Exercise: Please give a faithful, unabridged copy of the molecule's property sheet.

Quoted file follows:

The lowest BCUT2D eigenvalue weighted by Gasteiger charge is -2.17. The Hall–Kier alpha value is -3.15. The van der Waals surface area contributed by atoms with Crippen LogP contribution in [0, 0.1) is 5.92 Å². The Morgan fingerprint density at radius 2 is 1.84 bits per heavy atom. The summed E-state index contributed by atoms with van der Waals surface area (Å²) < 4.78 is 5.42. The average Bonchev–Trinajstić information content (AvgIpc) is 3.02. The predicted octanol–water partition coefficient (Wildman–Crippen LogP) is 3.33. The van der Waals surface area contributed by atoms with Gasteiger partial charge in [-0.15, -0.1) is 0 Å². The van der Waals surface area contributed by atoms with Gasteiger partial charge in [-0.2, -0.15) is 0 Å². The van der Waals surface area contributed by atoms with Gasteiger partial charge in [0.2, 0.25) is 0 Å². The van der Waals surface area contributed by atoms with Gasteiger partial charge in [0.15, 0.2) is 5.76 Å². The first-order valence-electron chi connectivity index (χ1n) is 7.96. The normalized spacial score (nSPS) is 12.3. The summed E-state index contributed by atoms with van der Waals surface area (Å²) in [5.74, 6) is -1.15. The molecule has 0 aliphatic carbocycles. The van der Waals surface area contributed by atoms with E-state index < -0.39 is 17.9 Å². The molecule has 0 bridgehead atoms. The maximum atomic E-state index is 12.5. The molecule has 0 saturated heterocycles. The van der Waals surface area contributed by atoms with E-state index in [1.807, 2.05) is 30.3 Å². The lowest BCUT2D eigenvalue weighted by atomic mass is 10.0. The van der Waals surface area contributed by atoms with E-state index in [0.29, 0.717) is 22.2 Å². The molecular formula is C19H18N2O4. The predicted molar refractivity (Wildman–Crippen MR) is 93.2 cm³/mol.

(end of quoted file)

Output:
The lowest BCUT2D eigenvalue weighted by Gasteiger charge is -2.17. The Hall–Kier alpha value is -3.15. The van der Waals surface area contributed by atoms with Crippen LogP contribution in [0, 0.1) is 5.92 Å². The Morgan fingerprint density at radius 2 is 1.84 bits per heavy atom. The summed E-state index contributed by atoms with van der Waals surface area (Å²) < 4.78 is 5.42. The average Bonchev–Trinajstić information content (AvgIpc) is 3.02. The predicted octanol–water partition coefficient (Wildman–Crippen LogP) is 3.33. The van der Waals surface area contributed by atoms with Gasteiger partial charge in [-0.15, -0.1) is 0 Å². The van der Waals surface area contributed by atoms with Gasteiger partial charge in [-0.2, -0.15) is 0 Å². The van der Waals surface area contributed by atoms with Gasteiger partial charge in [0.2, 0.25) is 0 Å². The van der Waals surface area contributed by atoms with Gasteiger partial charge in [0.15, 0.2) is 5.76 Å². The first-order valence-electron chi connectivity index (χ1n) is 7.96. The normalized spacial score (nSPS) is 12.3. The summed E-state index contributed by atoms with van der Waals surface area (Å²) in [5.74, 6) is -1.15. The molecule has 0 aliphatic carbocycles. The van der Waals surface area contributed by atoms with E-state index < -0.39 is 17.9 Å². The molecule has 0 bridgehead atoms. The maximum atomic E-state index is 12.5. The molecule has 0 saturated heterocycles. The van der Waals surface area contributed by atoms with E-state index in [1.807, 2.05) is 30.3 Å². The lowest BCUT2D eigenvalue weighted by atomic mass is 10.0. The van der Waals surface area contributed by atoms with E-state index in [0.29, 0.717) is 22.2 Å². The molecular formula is C19H18N2O4. The predicted molar refractivity (Wildman–Crippen MR) is 93.2 cm³/mol.